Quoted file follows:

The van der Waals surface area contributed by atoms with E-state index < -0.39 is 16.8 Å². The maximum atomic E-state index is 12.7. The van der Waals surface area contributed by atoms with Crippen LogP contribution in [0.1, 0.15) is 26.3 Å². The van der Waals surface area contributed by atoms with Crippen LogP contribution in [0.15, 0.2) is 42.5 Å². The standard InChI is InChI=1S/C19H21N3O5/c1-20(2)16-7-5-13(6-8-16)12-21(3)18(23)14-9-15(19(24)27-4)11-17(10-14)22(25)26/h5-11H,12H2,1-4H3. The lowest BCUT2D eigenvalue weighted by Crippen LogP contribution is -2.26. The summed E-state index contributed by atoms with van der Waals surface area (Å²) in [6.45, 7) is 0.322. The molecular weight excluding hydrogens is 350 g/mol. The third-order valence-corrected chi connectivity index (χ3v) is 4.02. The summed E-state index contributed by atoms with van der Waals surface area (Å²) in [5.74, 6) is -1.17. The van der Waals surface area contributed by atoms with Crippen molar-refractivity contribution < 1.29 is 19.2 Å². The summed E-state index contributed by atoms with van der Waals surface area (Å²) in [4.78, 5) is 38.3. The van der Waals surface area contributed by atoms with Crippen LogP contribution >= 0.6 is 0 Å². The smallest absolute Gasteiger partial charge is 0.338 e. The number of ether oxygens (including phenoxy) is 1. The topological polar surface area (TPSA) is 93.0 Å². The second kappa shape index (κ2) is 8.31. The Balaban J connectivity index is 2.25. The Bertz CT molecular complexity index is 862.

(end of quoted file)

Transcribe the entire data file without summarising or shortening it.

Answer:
The van der Waals surface area contributed by atoms with E-state index < -0.39 is 16.8 Å². The maximum atomic E-state index is 12.7. The van der Waals surface area contributed by atoms with Crippen LogP contribution in [0.1, 0.15) is 26.3 Å². The van der Waals surface area contributed by atoms with Crippen LogP contribution in [0.15, 0.2) is 42.5 Å². The standard InChI is InChI=1S/C19H21N3O5/c1-20(2)16-7-5-13(6-8-16)12-21(3)18(23)14-9-15(19(24)27-4)11-17(10-14)22(25)26/h5-11H,12H2,1-4H3. The lowest BCUT2D eigenvalue weighted by Crippen LogP contribution is -2.26. The summed E-state index contributed by atoms with van der Waals surface area (Å²) in [6.45, 7) is 0.322. The molecular weight excluding hydrogens is 350 g/mol. The third-order valence-corrected chi connectivity index (χ3v) is 4.02. The summed E-state index contributed by atoms with van der Waals surface area (Å²) in [5.74, 6) is -1.17. The van der Waals surface area contributed by atoms with Crippen molar-refractivity contribution < 1.29 is 19.2 Å². The summed E-state index contributed by atoms with van der Waals surface area (Å²) in [4.78, 5) is 38.3. The van der Waals surface area contributed by atoms with Crippen LogP contribution >= 0.6 is 0 Å². The smallest absolute Gasteiger partial charge is 0.338 e. The number of ether oxygens (including phenoxy) is 1. The topological polar surface area (TPSA) is 93.0 Å². The second kappa shape index (κ2) is 8.31. The Balaban J connectivity index is 2.25. The Bertz CT molecular complexity index is 862.